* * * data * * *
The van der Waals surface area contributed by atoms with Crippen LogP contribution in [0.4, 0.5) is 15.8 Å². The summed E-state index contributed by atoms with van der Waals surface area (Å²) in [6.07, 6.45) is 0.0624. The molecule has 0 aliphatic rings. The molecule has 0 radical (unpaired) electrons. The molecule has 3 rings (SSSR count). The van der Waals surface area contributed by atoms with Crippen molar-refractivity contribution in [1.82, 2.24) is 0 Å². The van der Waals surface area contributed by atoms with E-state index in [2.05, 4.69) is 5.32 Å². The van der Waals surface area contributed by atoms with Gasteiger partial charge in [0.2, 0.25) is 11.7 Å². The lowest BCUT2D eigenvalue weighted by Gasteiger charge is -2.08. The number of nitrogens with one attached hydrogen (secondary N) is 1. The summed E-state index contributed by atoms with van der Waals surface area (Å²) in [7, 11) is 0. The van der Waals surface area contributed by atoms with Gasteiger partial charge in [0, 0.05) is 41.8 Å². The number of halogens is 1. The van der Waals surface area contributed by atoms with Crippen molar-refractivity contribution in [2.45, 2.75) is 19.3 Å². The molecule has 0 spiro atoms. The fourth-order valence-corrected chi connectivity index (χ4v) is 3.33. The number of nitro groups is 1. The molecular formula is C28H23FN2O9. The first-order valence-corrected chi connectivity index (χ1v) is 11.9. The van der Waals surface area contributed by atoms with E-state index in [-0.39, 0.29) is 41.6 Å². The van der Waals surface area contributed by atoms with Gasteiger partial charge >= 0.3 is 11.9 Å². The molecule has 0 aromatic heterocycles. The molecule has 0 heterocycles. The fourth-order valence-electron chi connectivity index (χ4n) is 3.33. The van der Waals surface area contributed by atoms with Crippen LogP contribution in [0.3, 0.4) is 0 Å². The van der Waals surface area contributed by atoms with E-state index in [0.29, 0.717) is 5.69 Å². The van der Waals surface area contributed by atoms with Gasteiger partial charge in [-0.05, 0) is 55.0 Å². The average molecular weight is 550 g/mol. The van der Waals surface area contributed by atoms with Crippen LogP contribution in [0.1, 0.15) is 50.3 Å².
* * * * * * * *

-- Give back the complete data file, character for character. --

The van der Waals surface area contributed by atoms with Crippen LogP contribution in [0.4, 0.5) is 15.8 Å². The summed E-state index contributed by atoms with van der Waals surface area (Å²) in [6.07, 6.45) is 0.0624. The molecule has 0 aliphatic rings. The molecule has 0 radical (unpaired) electrons. The molecule has 3 rings (SSSR count). The van der Waals surface area contributed by atoms with Crippen molar-refractivity contribution in [1.82, 2.24) is 0 Å². The van der Waals surface area contributed by atoms with E-state index in [2.05, 4.69) is 5.32 Å². The van der Waals surface area contributed by atoms with Gasteiger partial charge in [0.2, 0.25) is 11.7 Å². The lowest BCUT2D eigenvalue weighted by Gasteiger charge is -2.08. The number of nitrogens with one attached hydrogen (secondary N) is 1. The summed E-state index contributed by atoms with van der Waals surface area (Å²) in [7, 11) is 0. The van der Waals surface area contributed by atoms with Gasteiger partial charge in [0, 0.05) is 41.8 Å². The number of halogens is 1. The van der Waals surface area contributed by atoms with Crippen molar-refractivity contribution in [2.45, 2.75) is 19.3 Å². The molecule has 0 spiro atoms. The fourth-order valence-corrected chi connectivity index (χ4v) is 3.33. The number of nitro groups is 1. The molecular formula is C28H23FN2O9. The first-order valence-corrected chi connectivity index (χ1v) is 11.9. The van der Waals surface area contributed by atoms with E-state index in [-0.39, 0.29) is 41.6 Å². The van der Waals surface area contributed by atoms with Gasteiger partial charge >= 0.3 is 11.9 Å². The molecule has 0 aromatic heterocycles. The molecule has 0 heterocycles. The fourth-order valence-electron chi connectivity index (χ4n) is 3.33. The van der Waals surface area contributed by atoms with Crippen LogP contribution in [0.3, 0.4) is 0 Å². The van der Waals surface area contributed by atoms with E-state index in [0.29, 0.717) is 5.69 Å². The van der Waals surface area contributed by atoms with Gasteiger partial charge in [-0.05, 0) is 55.0 Å². The average molecular weight is 550 g/mol. The van der Waals surface area contributed by atoms with Crippen LogP contribution in [0.1, 0.15) is 50.3 Å².